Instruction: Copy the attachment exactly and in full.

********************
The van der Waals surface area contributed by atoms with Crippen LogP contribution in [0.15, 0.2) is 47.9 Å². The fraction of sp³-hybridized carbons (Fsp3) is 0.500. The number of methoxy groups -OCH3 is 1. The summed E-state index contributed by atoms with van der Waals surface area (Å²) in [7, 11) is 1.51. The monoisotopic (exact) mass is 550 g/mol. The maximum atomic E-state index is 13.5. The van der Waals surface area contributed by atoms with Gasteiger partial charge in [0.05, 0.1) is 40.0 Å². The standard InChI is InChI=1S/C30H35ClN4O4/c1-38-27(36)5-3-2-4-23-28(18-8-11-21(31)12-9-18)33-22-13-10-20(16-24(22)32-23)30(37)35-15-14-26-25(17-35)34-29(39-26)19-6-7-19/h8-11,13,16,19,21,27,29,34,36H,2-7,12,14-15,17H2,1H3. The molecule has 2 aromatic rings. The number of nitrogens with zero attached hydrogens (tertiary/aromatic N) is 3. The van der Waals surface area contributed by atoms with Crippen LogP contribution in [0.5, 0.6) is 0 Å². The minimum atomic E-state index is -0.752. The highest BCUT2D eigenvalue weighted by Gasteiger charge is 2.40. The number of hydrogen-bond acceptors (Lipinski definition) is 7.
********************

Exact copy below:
The van der Waals surface area contributed by atoms with Crippen LogP contribution in [0.15, 0.2) is 47.9 Å². The fraction of sp³-hybridized carbons (Fsp3) is 0.500. The number of methoxy groups -OCH3 is 1. The summed E-state index contributed by atoms with van der Waals surface area (Å²) in [7, 11) is 1.51. The monoisotopic (exact) mass is 550 g/mol. The maximum atomic E-state index is 13.5. The van der Waals surface area contributed by atoms with Gasteiger partial charge in [0.05, 0.1) is 40.0 Å². The standard InChI is InChI=1S/C30H35ClN4O4/c1-38-27(36)5-3-2-4-23-28(18-8-11-21(31)12-9-18)33-22-13-10-20(16-24(22)32-23)30(37)35-15-14-26-25(17-35)34-29(39-26)19-6-7-19/h8-11,13,16,19,21,27,29,34,36H,2-7,12,14-15,17H2,1H3. The molecule has 2 aromatic rings. The number of nitrogens with zero attached hydrogens (tertiary/aromatic N) is 3. The van der Waals surface area contributed by atoms with Crippen LogP contribution in [0.5, 0.6) is 0 Å². The minimum atomic E-state index is -0.752. The highest BCUT2D eigenvalue weighted by Gasteiger charge is 2.40. The number of hydrogen-bond acceptors (Lipinski definition) is 7.